Letter urges quick change
The Idyllwild Fire Protection District’s commission has thrown down the gauntlet over Riverside County’s failure or unwillingness to implement the policy of dispatching the closest-available unit to medical emergencies on the Hill.
Following through on their promise to take some action in response to Riverside County’s policy, which states, “For purposes of closest ambulance, the AMR [American Medical Response] Pine Cove Unit and IFPD ambulances are considered equal distance,” on Thursday, May 31, commissioners unanimously approved and signed a letter to the county’s board of supervisors challenging this policy.
IFPD, the county’s Emergency Medical Services Agency and AMR negotiated a policy prescribing the dispatch of the closest-available ambulance to medical emergencies on the Hill (outside of Idyllwild). AMR has provided IFPD with GPS units to identify where ambulances are. These same units are in all AMR units.
The commission feels betrayed because IFPD is clearly closer to Mountain Center — and any possible incident east or west of there — than the AMR unit stationed on Franklin Drive in Pine Cove, near the entrance to Foster Lake.
Fire Chief Patrick Reitz told the commission that this caveat was “… never discussed” in the negotiations and “… only on the next day when the policy was mailed was it there. It was a bait and switch.”
Commission President Rhonda Andrewson felt strongly and said, “We are dealing with life issues. This is an issue we’ve dealt with ad nauseam. This dance has gone on and on.”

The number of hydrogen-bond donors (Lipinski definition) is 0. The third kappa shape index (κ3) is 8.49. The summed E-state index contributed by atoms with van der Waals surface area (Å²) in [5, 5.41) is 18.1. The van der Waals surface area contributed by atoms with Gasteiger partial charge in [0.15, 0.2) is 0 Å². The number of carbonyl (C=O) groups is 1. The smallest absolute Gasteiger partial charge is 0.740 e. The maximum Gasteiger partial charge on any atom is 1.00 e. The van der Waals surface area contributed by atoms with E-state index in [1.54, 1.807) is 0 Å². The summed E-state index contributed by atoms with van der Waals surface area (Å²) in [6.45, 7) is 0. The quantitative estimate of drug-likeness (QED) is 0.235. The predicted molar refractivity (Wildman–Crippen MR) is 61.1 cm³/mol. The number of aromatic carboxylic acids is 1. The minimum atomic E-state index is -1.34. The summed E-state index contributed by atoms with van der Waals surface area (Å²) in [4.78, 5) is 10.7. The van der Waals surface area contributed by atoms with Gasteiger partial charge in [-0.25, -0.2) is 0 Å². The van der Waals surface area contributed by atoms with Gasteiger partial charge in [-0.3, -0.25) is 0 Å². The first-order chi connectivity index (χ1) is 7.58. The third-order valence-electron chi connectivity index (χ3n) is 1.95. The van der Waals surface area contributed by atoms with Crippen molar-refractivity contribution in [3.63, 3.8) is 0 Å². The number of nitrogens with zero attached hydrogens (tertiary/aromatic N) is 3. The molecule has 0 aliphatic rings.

Battalion Chief Mark LaMont agreed and said he has been arguing with the county for 15 years about it. Then he shared an Automatic Aid Agreement between IFPD and the county from May 2000 where it states, “It is understood that all plans, which deal with emergency response shall adhere as closely as practical to the ‘closest unit’ concept which forms the basis for this agreement.”
“Countless delays of critical equipment and personnel to incidents wherein the EMS system has been called on throughout the mountain plateau have been brought forward by us to the attention of REMSA and the Riverside Emergency Management Department,” the board wrote the supervisors. “These unnecessary and life threatening delays must be mitigated immediately.
“In just the last year alone, our IFPD Administration and Staff have offered the services of the closest ambulance on several occasions only to be told to ‘stand down’ to ‘not respond’ or that these border areas are ‘not in the IFPD jurisdiction,’ the commission proclaimed.
The commission wants to hear back within 30 days, although there was some discussion to set a 10-day limit. The letter warns the board that every day that passes before the policy is changed risks the safety of locals and visitors to the Hill.
Former IFPD and U.S. Forest Service Fire Chief Norm Walker referred to a previous meeting from 2010. “Bruce Barton [county EMD director] in this room talking to a packed house said, ‘My bottom line is positive patient outcome.’ This is not positive patient outcome, and I don’t know where that Bruce Barton went.”
Commissioner Larry Donahoo agreed. As a former paid-call firefighter, he remembers when this issue never or rarely came up. “Through the years, I’ve seen deterioration … We’ve got to fix this, but it won’t be quick.”
At a special meeting, originally planned to discuss future actions to raise revenue, a large turnout of residents strongly and vocally supported the commission’s direction.
Andrewson stressed, “This is a huge cause for our community.” She encouraged people to go to a supervisors board meeting, in response to question from Lance Fogle, one of many citizens present, who inquired, “Can the public play a role?”